BMW has an unusually candid way of describing the key difference between the old Z4, and the new. The old car, they now admit, was one to drive on a Sunday afternoon, maybe when the sun was shining – because it wasn’t really a true-blue sports car.
But the new Z4 – which we drive here in Z40i prototype form – is a car to drive early on a Sunday morning, they say, before the sun has come up and when there’s no one else around, the inference being that the old car was a bit of a softie at heart whereas this new one has become a proper, red-blooded driver’s car.
And do you know what? They’re not fibbing. Having driven this all-but production-ready Z40i prototype on both road and track, with its new lightweight electric canvas hood up and down, and at all sorts of different speeds it is abundantly clear that, this time, the Z4 has got serious.
This time it really has become a proper sports car, with a much stiffer chassis, much sweeter steering, stronger performance from its 340bhp 3.0-litre twin-turbo engine (think 0-62mph in 4.5 seconds) and a level of feel and precision to its chassis that absolutely wasn’t there last time round.
And there’s one very simple reason why BMW has altered the Z4’s personality so drastically; the unceasing success of the Porsche 718 Boxster.
BMW wants a piece of the Boxster’s action, basically, having seen sales of the Z4 drop by almost 30 per cent since its birth in 2002; and the only way to achieve this is to build a car that’s at least as compelling to drive as the Porsche. Hence the far more thrusting dynamics of the new Z4.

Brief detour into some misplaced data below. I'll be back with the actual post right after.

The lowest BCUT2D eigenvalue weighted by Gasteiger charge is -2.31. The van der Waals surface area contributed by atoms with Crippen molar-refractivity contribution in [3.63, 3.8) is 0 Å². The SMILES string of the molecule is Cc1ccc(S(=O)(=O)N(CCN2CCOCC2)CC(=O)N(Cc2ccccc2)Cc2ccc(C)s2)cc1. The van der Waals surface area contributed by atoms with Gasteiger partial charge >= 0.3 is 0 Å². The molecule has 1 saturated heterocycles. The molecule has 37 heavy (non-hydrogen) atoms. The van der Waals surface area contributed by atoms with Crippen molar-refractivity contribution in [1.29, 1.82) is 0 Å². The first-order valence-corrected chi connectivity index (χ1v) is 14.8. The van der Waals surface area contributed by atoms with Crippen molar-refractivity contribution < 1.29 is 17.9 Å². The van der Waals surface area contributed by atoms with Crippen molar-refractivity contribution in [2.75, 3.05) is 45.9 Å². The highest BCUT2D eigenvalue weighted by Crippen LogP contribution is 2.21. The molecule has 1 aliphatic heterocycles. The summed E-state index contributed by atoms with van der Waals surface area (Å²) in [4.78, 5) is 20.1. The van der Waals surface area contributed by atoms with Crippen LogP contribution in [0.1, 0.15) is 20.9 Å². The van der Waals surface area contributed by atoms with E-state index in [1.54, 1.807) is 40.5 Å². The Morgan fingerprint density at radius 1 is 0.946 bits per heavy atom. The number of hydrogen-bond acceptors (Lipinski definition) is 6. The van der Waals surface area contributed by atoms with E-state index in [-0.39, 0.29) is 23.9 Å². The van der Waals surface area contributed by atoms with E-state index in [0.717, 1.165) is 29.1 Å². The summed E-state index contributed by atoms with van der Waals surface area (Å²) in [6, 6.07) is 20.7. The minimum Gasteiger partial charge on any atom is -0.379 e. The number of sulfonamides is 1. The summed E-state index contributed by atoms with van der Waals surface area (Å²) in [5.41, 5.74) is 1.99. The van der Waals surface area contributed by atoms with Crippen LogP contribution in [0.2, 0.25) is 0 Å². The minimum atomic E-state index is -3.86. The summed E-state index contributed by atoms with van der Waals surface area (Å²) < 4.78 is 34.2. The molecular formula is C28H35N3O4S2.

You can’t see what it looks like here, not from these disguised images. But, trust us, we’ve seen the production car undisguised now and it looks pretty tasty, even though it doesn’t feature the twin buttresses of the Z4 Concept car that was shown at Pebble Beach last summer. Despite this, however, it is much more aggressively styled than the previous Z4, and much better looking as a result.
“In every way the new Z4 is a more masculine car than its predecessor, a more dynamic car” says Andreas Ederer, Product Manager for the new Z4. “Not just to look at but to drive, to listen to, in everything it does. But this doesn’t mean its appeal will be narrower” says Ederer, admitting that – Boxster apart – sales in this sector have fallen by over 30 per cent since it was created two decades ago.
Whatever the market’s trend, BMW has thrown the kitchen sink at the new Z4’s dynamics. The Z40i driven here gets adaptive dampers, an electronically managed differential and bespoke Michelin Pilot Supersport tyres as standard, and the results are clear to see from behind the wheel.
Weight is down by 50kg, partly because the new canvass roof – which raises in just 10 seconds – is lighter but also because the underpinnings are lighter, too. The boot is also over 70 litres bigger this time thanks to the canvass roof, up or down; it makes no difference to the space on offer. But it’s the extra dynamic agility of the new Z4 that distinguishes it most clearly.